A group of organic compounds based on a heterocyclic ring containing three carbon atoms and three nitrogen atoms and including several commonly used agricultural herbicides, such as simazine and atrazine. The triazine herbicides work by inhibiting electron transport of photosynthesis. They are absorbed primarily through the plant root and bind to a particular site in photosystem II, thereby preventing binding of plastoquinone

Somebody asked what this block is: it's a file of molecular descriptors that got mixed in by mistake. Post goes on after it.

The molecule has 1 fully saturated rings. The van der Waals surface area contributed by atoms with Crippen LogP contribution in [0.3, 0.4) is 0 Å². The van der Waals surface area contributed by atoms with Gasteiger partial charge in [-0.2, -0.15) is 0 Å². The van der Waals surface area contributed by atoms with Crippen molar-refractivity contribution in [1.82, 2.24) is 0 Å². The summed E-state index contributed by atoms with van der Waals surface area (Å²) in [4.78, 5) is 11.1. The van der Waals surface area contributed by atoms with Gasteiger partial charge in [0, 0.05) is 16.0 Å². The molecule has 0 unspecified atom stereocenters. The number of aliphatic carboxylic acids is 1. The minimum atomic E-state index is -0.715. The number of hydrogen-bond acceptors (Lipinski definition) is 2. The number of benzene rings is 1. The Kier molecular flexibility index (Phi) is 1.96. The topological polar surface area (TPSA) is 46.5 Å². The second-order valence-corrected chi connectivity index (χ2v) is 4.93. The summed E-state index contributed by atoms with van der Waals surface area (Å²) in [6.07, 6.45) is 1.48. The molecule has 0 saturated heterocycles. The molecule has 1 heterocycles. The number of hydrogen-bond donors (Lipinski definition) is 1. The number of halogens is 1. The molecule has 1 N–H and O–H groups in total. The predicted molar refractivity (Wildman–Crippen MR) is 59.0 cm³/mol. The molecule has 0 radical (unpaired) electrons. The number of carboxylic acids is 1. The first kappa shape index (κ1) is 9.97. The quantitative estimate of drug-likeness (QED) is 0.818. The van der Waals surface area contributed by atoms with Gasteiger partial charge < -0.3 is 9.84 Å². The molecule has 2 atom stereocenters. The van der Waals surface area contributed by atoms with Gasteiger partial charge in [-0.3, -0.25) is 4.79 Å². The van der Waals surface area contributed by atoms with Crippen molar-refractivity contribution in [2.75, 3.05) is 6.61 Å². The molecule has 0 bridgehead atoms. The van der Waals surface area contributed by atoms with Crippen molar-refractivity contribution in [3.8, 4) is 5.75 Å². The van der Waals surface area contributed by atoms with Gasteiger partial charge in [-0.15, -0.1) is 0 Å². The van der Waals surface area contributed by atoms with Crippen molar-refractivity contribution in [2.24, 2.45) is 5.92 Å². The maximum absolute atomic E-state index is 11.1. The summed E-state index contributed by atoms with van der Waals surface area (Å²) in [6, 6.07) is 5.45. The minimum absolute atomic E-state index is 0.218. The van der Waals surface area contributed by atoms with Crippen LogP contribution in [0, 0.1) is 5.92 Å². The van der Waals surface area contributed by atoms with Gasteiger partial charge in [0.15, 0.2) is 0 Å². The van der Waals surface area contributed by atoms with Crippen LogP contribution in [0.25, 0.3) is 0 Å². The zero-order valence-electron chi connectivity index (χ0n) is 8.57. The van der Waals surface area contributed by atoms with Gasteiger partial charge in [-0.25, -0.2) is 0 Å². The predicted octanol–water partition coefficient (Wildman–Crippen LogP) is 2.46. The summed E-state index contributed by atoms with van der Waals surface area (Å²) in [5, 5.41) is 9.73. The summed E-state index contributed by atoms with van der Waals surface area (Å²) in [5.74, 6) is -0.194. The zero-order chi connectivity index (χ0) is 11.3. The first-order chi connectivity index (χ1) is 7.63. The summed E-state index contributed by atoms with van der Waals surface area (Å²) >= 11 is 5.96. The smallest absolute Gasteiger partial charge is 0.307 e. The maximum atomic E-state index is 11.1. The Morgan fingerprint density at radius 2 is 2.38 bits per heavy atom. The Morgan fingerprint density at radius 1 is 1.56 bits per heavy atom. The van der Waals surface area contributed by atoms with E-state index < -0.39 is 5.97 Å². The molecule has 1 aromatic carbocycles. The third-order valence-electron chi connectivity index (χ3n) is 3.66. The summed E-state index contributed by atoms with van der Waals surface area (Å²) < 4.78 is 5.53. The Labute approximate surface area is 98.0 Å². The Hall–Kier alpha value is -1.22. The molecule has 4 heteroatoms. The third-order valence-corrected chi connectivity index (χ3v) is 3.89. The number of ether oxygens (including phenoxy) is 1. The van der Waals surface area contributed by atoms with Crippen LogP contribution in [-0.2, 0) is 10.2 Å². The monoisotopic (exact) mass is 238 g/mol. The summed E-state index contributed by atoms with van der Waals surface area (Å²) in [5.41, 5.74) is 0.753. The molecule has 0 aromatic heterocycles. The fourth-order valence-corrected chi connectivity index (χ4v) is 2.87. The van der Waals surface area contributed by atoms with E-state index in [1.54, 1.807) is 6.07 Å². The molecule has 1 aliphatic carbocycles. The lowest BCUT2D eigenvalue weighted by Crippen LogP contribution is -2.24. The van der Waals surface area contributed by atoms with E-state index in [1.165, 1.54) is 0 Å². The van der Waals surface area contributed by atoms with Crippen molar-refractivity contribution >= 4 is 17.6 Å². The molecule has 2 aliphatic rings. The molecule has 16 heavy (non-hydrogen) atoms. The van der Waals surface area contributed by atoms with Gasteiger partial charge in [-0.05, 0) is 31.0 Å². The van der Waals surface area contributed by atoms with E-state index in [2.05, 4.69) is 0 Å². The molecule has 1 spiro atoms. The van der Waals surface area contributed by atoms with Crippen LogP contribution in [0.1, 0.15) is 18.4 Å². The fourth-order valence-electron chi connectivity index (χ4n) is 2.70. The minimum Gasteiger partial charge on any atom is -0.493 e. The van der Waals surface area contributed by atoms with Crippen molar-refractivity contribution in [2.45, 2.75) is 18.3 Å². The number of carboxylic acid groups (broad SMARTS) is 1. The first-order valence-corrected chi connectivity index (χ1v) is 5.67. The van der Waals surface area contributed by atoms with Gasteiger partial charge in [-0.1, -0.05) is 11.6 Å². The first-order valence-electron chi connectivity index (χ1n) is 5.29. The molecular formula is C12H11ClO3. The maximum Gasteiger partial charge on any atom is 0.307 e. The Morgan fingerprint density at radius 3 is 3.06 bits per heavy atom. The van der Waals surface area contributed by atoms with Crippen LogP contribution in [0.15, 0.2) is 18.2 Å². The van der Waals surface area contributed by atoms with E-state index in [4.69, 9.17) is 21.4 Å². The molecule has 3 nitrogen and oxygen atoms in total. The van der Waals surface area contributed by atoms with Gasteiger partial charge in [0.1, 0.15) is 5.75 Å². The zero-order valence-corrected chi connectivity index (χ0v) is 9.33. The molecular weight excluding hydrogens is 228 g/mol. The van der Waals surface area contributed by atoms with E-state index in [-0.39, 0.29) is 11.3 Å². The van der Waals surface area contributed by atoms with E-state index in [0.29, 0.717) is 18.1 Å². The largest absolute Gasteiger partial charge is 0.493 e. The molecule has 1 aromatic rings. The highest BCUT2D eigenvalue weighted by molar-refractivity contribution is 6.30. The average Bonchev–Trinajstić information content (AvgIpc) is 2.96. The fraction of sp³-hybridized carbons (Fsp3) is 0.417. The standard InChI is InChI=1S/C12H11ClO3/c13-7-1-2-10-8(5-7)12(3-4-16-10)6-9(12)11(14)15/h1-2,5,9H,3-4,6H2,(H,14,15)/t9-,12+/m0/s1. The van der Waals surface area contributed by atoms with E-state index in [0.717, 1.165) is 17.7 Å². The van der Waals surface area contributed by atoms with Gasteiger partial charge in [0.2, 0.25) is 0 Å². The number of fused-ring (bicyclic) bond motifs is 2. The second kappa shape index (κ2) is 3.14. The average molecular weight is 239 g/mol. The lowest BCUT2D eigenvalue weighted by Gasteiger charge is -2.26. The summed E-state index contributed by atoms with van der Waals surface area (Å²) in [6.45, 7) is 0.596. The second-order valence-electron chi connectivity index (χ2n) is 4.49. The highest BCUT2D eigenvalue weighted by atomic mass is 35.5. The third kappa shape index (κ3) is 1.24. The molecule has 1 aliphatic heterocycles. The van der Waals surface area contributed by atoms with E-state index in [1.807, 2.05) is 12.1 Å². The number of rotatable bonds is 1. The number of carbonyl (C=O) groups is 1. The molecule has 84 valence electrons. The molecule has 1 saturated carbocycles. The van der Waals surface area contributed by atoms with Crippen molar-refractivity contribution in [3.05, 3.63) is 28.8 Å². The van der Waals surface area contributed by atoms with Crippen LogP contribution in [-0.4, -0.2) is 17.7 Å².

, a key electron acceptor in the electron transport chain. Certain crop plants are resistant to triazines – for example, maize roots contain an enzyme that renders them inactive – hence their usefulness as selective weedkillers. Attempts have been made to introduce the resistance gene into other crop species, to broaden the applicability of triazine herbicides. However, these efforts have been hampered because the target gene is part of the chloroplast genome, not the nuclear genome. Also, many weeds have now evolved triazine resistance.